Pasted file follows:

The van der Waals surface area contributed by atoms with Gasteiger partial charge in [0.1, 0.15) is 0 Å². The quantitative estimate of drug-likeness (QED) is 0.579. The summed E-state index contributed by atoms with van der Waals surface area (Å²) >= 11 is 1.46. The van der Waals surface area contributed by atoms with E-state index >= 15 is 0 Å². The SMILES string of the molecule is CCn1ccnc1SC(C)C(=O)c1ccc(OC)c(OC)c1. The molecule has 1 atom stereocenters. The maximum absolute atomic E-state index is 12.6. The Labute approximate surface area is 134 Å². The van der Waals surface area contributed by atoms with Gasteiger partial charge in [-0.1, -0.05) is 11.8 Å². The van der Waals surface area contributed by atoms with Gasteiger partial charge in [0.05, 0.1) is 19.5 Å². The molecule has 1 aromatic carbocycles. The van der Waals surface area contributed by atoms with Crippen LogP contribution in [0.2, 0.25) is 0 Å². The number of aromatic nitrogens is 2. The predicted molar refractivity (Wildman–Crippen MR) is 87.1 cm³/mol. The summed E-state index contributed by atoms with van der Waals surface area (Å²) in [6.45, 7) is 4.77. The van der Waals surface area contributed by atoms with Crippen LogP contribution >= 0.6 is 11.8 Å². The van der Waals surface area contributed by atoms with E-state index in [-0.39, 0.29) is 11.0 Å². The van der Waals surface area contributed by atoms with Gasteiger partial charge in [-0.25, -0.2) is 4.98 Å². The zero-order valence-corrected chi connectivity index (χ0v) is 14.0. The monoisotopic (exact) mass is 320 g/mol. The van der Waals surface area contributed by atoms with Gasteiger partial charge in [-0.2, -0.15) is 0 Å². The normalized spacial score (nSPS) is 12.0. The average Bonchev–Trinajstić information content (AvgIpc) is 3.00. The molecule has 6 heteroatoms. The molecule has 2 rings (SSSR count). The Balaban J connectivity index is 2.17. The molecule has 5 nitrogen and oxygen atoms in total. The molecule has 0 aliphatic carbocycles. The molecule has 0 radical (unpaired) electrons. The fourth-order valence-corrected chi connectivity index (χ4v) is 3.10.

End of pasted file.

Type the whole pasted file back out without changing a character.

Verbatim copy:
The van der Waals surface area contributed by atoms with Gasteiger partial charge in [0.1, 0.15) is 0 Å². The quantitative estimate of drug-likeness (QED) is 0.579. The summed E-state index contributed by atoms with van der Waals surface area (Å²) >= 11 is 1.46. The van der Waals surface area contributed by atoms with E-state index >= 15 is 0 Å². The SMILES string of the molecule is CCn1ccnc1SC(C)C(=O)c1ccc(OC)c(OC)c1. The molecule has 1 atom stereocenters. The maximum absolute atomic E-state index is 12.6. The Labute approximate surface area is 134 Å². The van der Waals surface area contributed by atoms with Gasteiger partial charge in [-0.1, -0.05) is 11.8 Å². The van der Waals surface area contributed by atoms with Gasteiger partial charge in [0.05, 0.1) is 19.5 Å². The molecule has 1 aromatic carbocycles. The van der Waals surface area contributed by atoms with Crippen LogP contribution in [0.2, 0.25) is 0 Å². The number of aromatic nitrogens is 2. The predicted molar refractivity (Wildman–Crippen MR) is 87.1 cm³/mol. The summed E-state index contributed by atoms with van der Waals surface area (Å²) in [6.45, 7) is 4.77. The van der Waals surface area contributed by atoms with Crippen LogP contribution >= 0.6 is 11.8 Å². The van der Waals surface area contributed by atoms with E-state index in [-0.39, 0.29) is 11.0 Å². The van der Waals surface area contributed by atoms with Gasteiger partial charge in [-0.25, -0.2) is 4.98 Å². The zero-order valence-corrected chi connectivity index (χ0v) is 14.0. The monoisotopic (exact) mass is 320 g/mol. The van der Waals surface area contributed by atoms with Gasteiger partial charge in [-0.2, -0.15) is 0 Å². The normalized spacial score (nSPS) is 12.0. The average Bonchev–Trinajstić information content (AvgIpc) is 3.00. The molecule has 6 heteroatoms. The molecule has 2 rings (SSSR count). The Balaban J connectivity index is 2.17. The molecule has 5 nitrogen and oxygen atoms in total. The molecule has 0 aliphatic carbocycles. The molecule has 0 radical (unpaired) electrons. The fourth-order valence-corrected chi connectivity index (χ4v) is 3.10.